In the Shape of Things to Come’, kuratiert von Sonia Leimer, 18.01 - 02.02.2013
Kathryn Andrews & Christian Mayer, Clegg & Guttmann, Marina Faust, Alice Könitz & Stephanie Taylor,
Yves Mettler, Saskia Te Nicklin, Christoph Weber
& Release Ve.Schheft Nr.12

Ve.Sch - Verein für Raum und Form in der bildenden Kunst

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"Now it's too late…" proceeds from the show "Black Move" with Gilles Aubry. The installation relates to one of the oldest still running scientific experiments, the Pitch Drop Experiment, started in 1927 at the University of Queensland, Australia.
Next to the live stream of the experiment which demonstrates viscosity of Pitch, of which you get tar, is a reproduction of the experiment with bitumen which replaced tar in the roadbuilding industry. The Live stream has been setup as soon as the technology allowed it, in order to record and have more chance to witness the fall of the ninth drop, as for now, no drop fall has ever been witnessed by humanity. The bitumen, for now quite liquid, will asymptotically come closer to the mineral appearance of Pitch and escape our perception.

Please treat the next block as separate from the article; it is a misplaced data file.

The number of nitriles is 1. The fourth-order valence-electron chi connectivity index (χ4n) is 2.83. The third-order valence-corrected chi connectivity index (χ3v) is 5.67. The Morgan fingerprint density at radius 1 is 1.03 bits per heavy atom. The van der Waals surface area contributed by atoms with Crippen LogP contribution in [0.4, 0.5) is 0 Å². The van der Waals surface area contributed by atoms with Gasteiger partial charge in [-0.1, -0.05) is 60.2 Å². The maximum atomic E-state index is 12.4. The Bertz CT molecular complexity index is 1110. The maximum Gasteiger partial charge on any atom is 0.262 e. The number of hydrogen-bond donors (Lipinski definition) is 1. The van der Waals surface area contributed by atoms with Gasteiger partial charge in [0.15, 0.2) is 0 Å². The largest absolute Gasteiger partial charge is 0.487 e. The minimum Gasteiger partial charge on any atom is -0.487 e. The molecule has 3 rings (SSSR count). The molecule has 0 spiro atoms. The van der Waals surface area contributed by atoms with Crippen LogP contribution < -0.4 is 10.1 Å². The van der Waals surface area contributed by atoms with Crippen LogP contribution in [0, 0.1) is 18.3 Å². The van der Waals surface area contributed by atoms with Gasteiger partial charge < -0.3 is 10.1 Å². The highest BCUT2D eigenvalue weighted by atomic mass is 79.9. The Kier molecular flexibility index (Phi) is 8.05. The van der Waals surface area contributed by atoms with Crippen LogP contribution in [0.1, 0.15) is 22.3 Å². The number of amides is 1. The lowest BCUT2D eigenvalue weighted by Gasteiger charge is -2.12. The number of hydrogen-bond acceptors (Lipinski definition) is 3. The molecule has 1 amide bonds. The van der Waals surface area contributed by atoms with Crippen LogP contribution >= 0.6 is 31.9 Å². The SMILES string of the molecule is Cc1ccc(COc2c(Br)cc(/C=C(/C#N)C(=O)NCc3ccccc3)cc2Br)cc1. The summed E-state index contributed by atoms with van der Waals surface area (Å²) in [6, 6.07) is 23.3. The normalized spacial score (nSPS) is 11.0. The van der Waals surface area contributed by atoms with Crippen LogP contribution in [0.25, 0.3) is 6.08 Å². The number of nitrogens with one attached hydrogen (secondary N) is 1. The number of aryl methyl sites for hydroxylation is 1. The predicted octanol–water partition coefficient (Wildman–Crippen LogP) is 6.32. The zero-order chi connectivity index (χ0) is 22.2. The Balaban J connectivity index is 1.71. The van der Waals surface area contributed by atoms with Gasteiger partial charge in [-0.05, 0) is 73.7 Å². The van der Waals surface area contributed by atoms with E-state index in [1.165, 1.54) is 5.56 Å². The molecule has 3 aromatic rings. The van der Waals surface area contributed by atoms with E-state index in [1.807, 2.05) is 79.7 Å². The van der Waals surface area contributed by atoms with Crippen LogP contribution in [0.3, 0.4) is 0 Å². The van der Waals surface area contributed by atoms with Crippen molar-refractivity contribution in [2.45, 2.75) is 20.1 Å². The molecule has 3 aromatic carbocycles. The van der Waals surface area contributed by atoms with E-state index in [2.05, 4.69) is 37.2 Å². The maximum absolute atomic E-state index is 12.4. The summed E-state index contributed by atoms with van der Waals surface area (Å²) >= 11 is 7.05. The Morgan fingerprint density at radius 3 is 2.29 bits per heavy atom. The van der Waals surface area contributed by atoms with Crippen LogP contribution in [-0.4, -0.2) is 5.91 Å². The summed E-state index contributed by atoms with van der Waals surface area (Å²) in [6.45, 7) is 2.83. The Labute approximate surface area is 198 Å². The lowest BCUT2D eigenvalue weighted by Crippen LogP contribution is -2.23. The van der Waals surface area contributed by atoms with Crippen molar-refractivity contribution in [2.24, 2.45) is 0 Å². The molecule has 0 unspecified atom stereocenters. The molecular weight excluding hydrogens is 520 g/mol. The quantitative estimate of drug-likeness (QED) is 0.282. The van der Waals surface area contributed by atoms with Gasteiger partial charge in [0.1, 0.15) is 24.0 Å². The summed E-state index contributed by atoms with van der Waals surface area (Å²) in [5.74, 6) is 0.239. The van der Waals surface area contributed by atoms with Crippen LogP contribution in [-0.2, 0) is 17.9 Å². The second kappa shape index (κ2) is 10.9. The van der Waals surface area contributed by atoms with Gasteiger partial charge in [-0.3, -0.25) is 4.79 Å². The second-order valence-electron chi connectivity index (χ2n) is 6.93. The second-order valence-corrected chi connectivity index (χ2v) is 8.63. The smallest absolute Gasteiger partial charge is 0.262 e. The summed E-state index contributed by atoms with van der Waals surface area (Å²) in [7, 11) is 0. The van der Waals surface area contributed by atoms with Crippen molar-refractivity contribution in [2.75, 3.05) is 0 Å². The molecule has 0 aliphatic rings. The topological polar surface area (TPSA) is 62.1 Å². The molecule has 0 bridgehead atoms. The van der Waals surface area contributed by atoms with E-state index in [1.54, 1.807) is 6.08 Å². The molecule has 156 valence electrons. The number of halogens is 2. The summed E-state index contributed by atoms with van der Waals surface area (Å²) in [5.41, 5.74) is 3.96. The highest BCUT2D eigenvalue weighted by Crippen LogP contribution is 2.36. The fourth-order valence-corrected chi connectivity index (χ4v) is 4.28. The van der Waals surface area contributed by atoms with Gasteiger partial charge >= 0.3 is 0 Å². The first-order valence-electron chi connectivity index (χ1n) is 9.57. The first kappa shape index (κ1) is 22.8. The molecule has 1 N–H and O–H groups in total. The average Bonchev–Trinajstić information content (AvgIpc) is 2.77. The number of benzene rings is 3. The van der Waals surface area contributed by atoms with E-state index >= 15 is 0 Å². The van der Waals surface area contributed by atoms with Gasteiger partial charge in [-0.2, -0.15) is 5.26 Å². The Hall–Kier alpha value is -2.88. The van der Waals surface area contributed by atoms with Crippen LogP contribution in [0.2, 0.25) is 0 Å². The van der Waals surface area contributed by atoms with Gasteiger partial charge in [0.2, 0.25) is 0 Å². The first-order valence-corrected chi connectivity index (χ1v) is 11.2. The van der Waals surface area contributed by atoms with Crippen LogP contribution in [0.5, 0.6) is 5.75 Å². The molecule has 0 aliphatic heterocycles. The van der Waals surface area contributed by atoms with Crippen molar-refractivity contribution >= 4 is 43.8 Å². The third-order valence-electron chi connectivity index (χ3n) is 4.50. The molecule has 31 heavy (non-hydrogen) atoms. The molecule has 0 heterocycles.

The installation displays two systems designed to capture movement from a material extracted from earth. A mineral material proceeding itself from organic material, and as such our possible future. So does the title no only refer to the never witnessed event and the urge of capturing and archiving all what happens, but also to the irreversible wound opened by the copernician revolution, the de-centering of the subject. With each drop, humanity loses a little more grip on and becomes an indistinct part of its environment.

Photo by Marina Faust